The nature of this answer was determined by the psychological views to which Hobbes had been led, possibly to some extent under the influence of Bacon,' partly perhaps through association with his younger contemporary Gassendi, who, in two treatises, published between the appearance of Hobbes's De cive (1642) and that of the Leviathan (1651), endeavoured to revive interest in Epicurus.
7) points to a time long after the Israelite conquest, when readers needed such a reminder (so Hobbes in his Leviathan, 1651).
In Babylonian mythology "the old serpent goddess ` the lady Nina' was transformed into the embodiment of all that was hostile to the powers of heaven" (Sayce's Hibbert Lectures, p. 283), and was confounded with the dragon Tiamat, "a terrible monster, reappearing in the Old Testament writings as Rahab and Leviathan, the principle of chaos, the enemy of God and man" (Tennant's The Fall and Original Sin, p. 43), and according to Gunkel (Schopfung and Chaos, p. 383) "the original of the ` old serpent ' of Rev. xii.
Of primitive mythological traditions we might mention the primeval serpent, leviathan, behemoth, while to ideas native to or familiar in apocalyptic belong those of the seven archangels, the angelic patrons of the nations (Deut.
We know the Leviathan only as it finally emerged from Hobbes's pen.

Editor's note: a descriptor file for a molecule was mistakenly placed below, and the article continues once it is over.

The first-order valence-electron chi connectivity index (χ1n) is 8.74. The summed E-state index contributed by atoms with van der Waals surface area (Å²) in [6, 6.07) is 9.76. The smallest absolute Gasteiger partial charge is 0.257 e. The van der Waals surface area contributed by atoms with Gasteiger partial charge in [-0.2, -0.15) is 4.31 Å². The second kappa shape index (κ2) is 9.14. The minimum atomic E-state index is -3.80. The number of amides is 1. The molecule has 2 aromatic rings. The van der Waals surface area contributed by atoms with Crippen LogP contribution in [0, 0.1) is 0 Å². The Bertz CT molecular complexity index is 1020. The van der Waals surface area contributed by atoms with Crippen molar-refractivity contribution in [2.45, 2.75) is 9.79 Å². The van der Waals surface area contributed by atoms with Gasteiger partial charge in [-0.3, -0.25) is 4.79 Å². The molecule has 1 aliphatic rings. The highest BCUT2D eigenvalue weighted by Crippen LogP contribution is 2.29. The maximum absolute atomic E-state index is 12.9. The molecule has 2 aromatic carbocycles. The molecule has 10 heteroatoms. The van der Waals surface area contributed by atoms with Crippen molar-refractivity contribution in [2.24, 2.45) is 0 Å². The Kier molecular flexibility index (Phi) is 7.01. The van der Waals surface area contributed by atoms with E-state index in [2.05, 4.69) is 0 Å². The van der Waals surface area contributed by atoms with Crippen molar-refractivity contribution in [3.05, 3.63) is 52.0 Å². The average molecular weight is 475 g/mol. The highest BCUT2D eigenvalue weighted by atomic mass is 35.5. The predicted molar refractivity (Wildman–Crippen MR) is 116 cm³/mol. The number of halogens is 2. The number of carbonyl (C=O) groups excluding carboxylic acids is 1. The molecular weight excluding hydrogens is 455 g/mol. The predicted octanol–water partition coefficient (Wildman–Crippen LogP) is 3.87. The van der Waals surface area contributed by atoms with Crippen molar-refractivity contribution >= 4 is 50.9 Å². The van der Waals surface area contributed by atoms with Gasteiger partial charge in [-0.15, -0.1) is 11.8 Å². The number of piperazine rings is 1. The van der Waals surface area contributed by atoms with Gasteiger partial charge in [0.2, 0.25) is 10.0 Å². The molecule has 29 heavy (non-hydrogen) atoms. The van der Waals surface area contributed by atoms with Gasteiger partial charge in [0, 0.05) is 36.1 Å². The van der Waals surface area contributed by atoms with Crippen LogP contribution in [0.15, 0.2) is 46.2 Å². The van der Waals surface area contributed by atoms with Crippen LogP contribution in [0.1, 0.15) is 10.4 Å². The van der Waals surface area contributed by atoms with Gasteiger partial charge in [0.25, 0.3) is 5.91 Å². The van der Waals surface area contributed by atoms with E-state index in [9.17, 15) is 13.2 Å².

It was synodically condemned along with Hobbes's Leviathan and other books as early as April 1671, and was consequently interdicted by the states-general of Holland in 1674; before long it was also placed on the Index by the Catholic authorities.
In 1798 he commanded the "Leviathan" in the Mediterranean, and had charge of the naval detachment which, in conjunction with a military force, captured Minorca.
Many of the most important improvements in the construction of ships, especially steam vessels, are due to the enterprise and skill of the Clyde shipbuilders, who, from the time of Robert Napier of Shandon (1791-1876), who built and engined the first steamers for the Cunard Company, formed in 1840, have enjoyed an unrivalled reputation for the construction of leviathan liners, both as regards mechanical appliances and the beauty and convenience of the internal arrangements.
"Canst thou draw leviathan with a hook?
LEVIATHAN, the Hebrew name (livyathan), occurring in the poetical books of the Bible, of a gigantic animal, apparently the sea or water equivalent of behemoth, the king of the animals of the dry land.